See, it’s easy to be friends with a big time coach when things are going well, but the real test is whether that friendship can endure adversity (translation: losses and a variety of moves through the years).

Every few months I receive a copy of a letter that Coach Faust has sent to my parents.  The latest came just a few days ago.  It’s been 25 years since he and his family left South Bend, but my parents and the Gerry Faust continue to correspond.  I think that’s pretty cool.

My parents have a knack for befriending people who have had a few hard knocks.  Some self-inflicted. Some not.

As I reflect, some of their choices in friends are down right controversial if you knew some of the background.

So many people want to latch onto the next big thing.  But what happens when that next big thing stumbles?

Chances are, people like my parents are there when most others bail.

They don’t teach that in some classroom.  Editor’s note:  (Except perhaps, JTG!)

Thanks Mom and Dad for another great life lesson.

By |2017-02-22T22:23:49+00:00February 22nd, 2017|Life Lessons|Comments Off on A Lesson in True Friendship

About the Author:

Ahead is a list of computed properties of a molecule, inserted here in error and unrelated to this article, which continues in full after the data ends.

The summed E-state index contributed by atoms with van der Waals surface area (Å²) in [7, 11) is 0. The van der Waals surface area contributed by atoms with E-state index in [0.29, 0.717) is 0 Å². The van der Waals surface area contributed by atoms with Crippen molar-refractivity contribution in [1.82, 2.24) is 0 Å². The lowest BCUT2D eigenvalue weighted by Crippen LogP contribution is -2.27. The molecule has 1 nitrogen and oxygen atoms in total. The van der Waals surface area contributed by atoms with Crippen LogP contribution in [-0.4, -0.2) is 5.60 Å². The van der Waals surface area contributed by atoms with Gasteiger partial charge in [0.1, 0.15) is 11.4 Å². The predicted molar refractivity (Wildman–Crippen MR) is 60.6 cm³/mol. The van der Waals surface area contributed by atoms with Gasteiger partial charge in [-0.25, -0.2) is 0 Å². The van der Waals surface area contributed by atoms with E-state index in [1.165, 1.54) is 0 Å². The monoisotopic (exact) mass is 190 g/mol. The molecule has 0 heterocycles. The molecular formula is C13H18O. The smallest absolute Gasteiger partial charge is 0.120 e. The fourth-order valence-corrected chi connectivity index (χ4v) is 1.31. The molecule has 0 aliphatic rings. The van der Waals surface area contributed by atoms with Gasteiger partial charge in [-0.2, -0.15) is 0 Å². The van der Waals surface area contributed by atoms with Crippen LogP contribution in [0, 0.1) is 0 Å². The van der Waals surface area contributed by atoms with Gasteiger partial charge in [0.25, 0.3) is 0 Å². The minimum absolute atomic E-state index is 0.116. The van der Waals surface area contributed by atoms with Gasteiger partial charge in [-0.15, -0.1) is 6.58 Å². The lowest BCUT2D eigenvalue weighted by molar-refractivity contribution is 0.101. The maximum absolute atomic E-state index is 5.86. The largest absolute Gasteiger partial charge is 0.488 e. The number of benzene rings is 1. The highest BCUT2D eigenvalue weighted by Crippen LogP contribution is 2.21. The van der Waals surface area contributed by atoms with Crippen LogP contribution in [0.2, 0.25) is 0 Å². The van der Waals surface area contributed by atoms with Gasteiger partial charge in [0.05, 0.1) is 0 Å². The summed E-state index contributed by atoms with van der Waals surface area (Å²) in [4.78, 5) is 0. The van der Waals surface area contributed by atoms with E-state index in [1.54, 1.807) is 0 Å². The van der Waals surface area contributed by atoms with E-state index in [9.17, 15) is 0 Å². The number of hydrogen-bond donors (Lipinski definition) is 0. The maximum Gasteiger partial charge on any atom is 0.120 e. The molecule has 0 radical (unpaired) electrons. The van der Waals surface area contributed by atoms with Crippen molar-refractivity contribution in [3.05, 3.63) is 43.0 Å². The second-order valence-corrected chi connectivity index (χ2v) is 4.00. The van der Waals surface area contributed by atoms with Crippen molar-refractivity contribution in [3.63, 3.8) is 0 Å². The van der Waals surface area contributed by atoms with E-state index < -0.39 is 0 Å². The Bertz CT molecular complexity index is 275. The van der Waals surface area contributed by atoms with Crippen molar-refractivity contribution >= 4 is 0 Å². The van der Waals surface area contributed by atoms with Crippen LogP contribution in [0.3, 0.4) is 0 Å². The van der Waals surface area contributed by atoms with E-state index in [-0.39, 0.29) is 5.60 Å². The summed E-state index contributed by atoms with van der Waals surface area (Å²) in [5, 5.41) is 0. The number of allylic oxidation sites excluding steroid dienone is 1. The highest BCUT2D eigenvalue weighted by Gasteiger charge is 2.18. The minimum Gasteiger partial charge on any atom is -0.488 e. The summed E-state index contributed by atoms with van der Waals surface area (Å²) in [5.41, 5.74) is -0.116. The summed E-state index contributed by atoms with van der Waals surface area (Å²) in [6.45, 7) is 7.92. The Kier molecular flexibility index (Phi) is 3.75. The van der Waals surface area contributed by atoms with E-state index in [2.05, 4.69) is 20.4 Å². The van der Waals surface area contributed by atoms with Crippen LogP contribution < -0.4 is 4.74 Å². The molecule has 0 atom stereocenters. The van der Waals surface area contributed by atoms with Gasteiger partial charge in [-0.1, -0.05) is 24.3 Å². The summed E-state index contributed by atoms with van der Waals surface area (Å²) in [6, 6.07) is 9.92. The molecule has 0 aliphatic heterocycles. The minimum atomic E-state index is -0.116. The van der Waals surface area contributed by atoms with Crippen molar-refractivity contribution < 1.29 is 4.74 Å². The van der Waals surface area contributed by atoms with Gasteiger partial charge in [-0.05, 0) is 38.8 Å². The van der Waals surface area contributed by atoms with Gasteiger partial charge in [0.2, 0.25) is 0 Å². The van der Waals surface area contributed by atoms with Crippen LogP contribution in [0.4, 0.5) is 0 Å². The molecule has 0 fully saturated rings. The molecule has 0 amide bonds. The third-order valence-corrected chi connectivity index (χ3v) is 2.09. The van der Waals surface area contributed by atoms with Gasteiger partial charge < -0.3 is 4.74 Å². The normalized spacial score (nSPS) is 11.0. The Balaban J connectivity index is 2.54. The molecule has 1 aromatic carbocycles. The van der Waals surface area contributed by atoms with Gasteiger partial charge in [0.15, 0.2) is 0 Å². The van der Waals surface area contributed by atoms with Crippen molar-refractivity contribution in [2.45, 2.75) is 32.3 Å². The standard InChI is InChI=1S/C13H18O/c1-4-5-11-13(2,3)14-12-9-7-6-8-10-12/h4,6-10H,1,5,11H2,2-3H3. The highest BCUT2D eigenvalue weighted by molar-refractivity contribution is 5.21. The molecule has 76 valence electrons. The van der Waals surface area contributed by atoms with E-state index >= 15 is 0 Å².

Call it John Dwyer 2.0 After 29 years as a TV Broadcaster, Dwyer is President & CEO of Jobs for Tennessee Graduates (JTG). JTG, an affiliate of Jobs for America’s Graduates (JAG), is a non-profit organization dedicated to stewarding at-risk high school students toward graduation with follow through toward post-secondary education and/or job opportunities. Associated with JAG since 1981, JTG consistently obtains a graduation rate above 90-percent with a full-time job rate at nearly 70-percent. The most vulnerable, socioeconomically challenged young men and women, graduate with self-esteem with the realization and skill set to achieve success after high school. Does it get much better than that? Dwyer, is a resident of the Nashville area since 1996. He was sports director and/or a news anchor at TV stations in Nashville, Jacksonville, Florida; Ft. Myers, FL and his hometown of South Bend, Indiana. He is a 10-time Mid-South Region Emmy Award winner, along with winning numerous other awards. He is also a former Heisman Trophy voter. John is a 1985 graduate of Butler University, where he majored in Radio/TV while minoring in journalism. An avid running (or “plodder” as he likes to call himself), Dwyer runs in Nashville’s annual marathon. (Current tally: 7 Full, 10 Half). He accomplished a goal, once thought out of reach, be qualifying and running in the Boston Marathon in 2009. Married to Lynley, Dwyer resides in East Nashville with his wife and dog Lola. Dwyer served on the Make-A-Wish Middle Tennessee board from 2006-2012, and was board chairman for three years.